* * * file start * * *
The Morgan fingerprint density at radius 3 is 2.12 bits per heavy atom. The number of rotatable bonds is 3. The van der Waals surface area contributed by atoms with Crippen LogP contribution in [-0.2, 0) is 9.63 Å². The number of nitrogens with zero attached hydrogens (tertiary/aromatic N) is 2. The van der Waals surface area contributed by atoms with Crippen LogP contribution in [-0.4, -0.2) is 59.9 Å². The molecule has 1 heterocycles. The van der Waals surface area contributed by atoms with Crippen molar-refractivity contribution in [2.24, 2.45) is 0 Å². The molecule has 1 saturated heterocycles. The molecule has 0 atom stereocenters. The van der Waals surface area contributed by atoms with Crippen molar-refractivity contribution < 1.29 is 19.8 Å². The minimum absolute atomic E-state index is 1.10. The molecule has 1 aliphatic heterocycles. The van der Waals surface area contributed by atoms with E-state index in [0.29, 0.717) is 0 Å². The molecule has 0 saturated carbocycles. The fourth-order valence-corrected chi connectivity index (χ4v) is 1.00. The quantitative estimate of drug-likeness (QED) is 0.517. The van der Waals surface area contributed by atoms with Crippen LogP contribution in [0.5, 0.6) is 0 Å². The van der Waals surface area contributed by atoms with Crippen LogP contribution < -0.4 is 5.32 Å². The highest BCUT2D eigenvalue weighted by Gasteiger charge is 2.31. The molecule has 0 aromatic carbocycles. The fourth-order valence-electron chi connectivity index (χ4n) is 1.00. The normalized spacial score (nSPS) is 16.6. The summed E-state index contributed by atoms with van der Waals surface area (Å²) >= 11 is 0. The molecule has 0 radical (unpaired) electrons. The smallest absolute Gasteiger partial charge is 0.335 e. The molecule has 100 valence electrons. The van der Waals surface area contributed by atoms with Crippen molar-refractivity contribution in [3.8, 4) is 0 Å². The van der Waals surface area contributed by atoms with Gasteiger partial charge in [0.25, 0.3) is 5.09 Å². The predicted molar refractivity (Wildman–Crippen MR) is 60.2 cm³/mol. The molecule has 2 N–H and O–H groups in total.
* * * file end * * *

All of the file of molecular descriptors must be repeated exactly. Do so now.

The Morgan fingerprint density at radius 3 is 2.12 bits per heavy atom. The number of rotatable bonds is 3. The van der Waals surface area contributed by atoms with Crippen LogP contribution in [-0.2, 0) is 9.63 Å². The number of nitrogens with zero attached hydrogens (tertiary/aromatic N) is 2. The van der Waals surface area contributed by atoms with Crippen LogP contribution in [-0.4, -0.2) is 59.9 Å². The molecule has 1 heterocycles. The van der Waals surface area contributed by atoms with Crippen molar-refractivity contribution in [2.24, 2.45) is 0 Å². The molecule has 1 saturated heterocycles. The molecule has 0 atom stereocenters. The van der Waals surface area contributed by atoms with Crippen molar-refractivity contribution < 1.29 is 19.8 Å². The minimum absolute atomic E-state index is 1.10. The molecule has 1 aliphatic heterocycles. The van der Waals surface area contributed by atoms with E-state index in [0.29, 0.717) is 0 Å². The molecule has 0 saturated carbocycles. The fourth-order valence-corrected chi connectivity index (χ4v) is 1.00. The quantitative estimate of drug-likeness (QED) is 0.517. The van der Waals surface area contributed by atoms with Crippen LogP contribution in [0.5, 0.6) is 0 Å². The van der Waals surface area contributed by atoms with Crippen LogP contribution < -0.4 is 5.32 Å². The highest BCUT2D eigenvalue weighted by Gasteiger charge is 2.31. The molecule has 0 aromatic carbocycles. The fourth-order valence-electron chi connectivity index (χ4n) is 1.00. The normalized spacial score (nSPS) is 16.6. The summed E-state index contributed by atoms with van der Waals surface area (Å²) >= 11 is 0. The molecule has 0 radical (unpaired) electrons. The smallest absolute Gasteiger partial charge is 0.335 e. The molecule has 100 valence electrons. The van der Waals surface area contributed by atoms with Crippen molar-refractivity contribution in [3.8, 4) is 0 Å². The van der Waals surface area contributed by atoms with Gasteiger partial charge in [0.25, 0.3) is 5.09 Å². The predicted molar refractivity (Wildman–Crippen MR) is 60.2 cm³/mol. The molecule has 2 N–H and O–H groups in total.